Wednesday, January 04, 2006

0 Want to Comment?

The Excrutiating World of Galleries


A friend of mine from where I used to work recommended a friend of his who'd opened a gallery in a lovely area of Philly and I finally contacted him today. I swore I'd never contact another gallery for as long as I lived, but I did it anyway; I guess some hopes never die. But they should. My friend had sent the gallery guy my info and of course the guy never contacted me. Galleries rarely do that unless they're sure they can make a ton of money from a particular artist. But in those instances the galleries couch their greed in terms of beautiful paintings or some such nonsense. Galleries don't like to admit art has very little to do with their business. They could just as well be selling socks; whatever sells is the best to them. And the gallery attitude is that they've created the artwork. The artist is secondary, just a cog in the machine, who has to convince the gallery of the artist's talent. Yuck.
I'm still on the fence regarding what I want to do with the rest of my life. Open a 'gallery' to celebrate my work and share it with whomever is interested? Just move to a one-story house and deep-six the gallery idea? Move to a warmer climate and share that house with my brother and the rest of my family and go visit them in the summer? And what about commercial taxes and real estate? Could I actually deal with the work of a gallery and would I enjoy doing it? As it is now, I have no time; how would I suddenly shoehorn babysitting a gallery into my already busy days? But then, isn't all this just for my ego anyway, because who else cares? Why does it matter? I love painting and I create art because I enjoy doing it. I miss drawing and painting when all I'm doing is zipping around with Harry or socializing. I worry about having boxes and boxes of artwork and leaving it all to my overwhelmed kids when I die. Most artists do that anyway; you can never sell most of what you create. At least not during your lifetime. Cousin Jerry says, "Why worry about exhibiting?" and he's totally right. Maybe by the time I'm ready to move, I'll have the exhibition question worked out.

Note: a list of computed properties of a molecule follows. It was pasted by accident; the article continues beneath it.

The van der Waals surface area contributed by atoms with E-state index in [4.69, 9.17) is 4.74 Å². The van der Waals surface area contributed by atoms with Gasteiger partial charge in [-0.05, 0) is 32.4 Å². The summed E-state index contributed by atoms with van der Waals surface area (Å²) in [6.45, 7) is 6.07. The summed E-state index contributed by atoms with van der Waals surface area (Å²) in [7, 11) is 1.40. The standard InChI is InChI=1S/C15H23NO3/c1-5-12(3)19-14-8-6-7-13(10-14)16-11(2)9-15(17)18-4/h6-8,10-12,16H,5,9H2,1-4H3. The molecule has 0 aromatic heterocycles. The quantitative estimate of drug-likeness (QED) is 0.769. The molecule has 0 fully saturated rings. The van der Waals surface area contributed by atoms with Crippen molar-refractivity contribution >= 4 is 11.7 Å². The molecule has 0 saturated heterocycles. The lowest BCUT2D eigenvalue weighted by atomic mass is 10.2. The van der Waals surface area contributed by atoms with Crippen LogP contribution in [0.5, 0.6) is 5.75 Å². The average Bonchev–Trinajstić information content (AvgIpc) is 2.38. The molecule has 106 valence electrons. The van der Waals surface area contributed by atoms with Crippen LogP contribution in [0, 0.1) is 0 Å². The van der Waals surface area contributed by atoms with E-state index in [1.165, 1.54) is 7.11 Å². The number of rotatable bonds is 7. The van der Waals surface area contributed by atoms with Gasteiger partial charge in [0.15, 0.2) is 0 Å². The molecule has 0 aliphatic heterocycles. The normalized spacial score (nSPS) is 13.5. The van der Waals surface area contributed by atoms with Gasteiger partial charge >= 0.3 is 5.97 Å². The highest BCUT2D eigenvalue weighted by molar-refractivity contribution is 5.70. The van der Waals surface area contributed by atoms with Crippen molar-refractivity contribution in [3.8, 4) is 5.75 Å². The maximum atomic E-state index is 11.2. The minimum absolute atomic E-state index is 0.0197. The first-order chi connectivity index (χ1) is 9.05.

Meanwhile, I'm becoming less social; I'm declining what used to be one of my favorite socials--a Tea Party. When I realized that the group was going to be upwards of fifty people, I just wasn't interested anymore. There's no one going who I especially miss; I see my friends anyway. So Harry and I will probably just go to the movies. Maybe I should pin artwork to my coat when I go to the movies. That way I'd be exhibiting and relaxing.

0 Comments:

0 Comments:

Post a Comment

Links to this post:

Create a Link

<< Home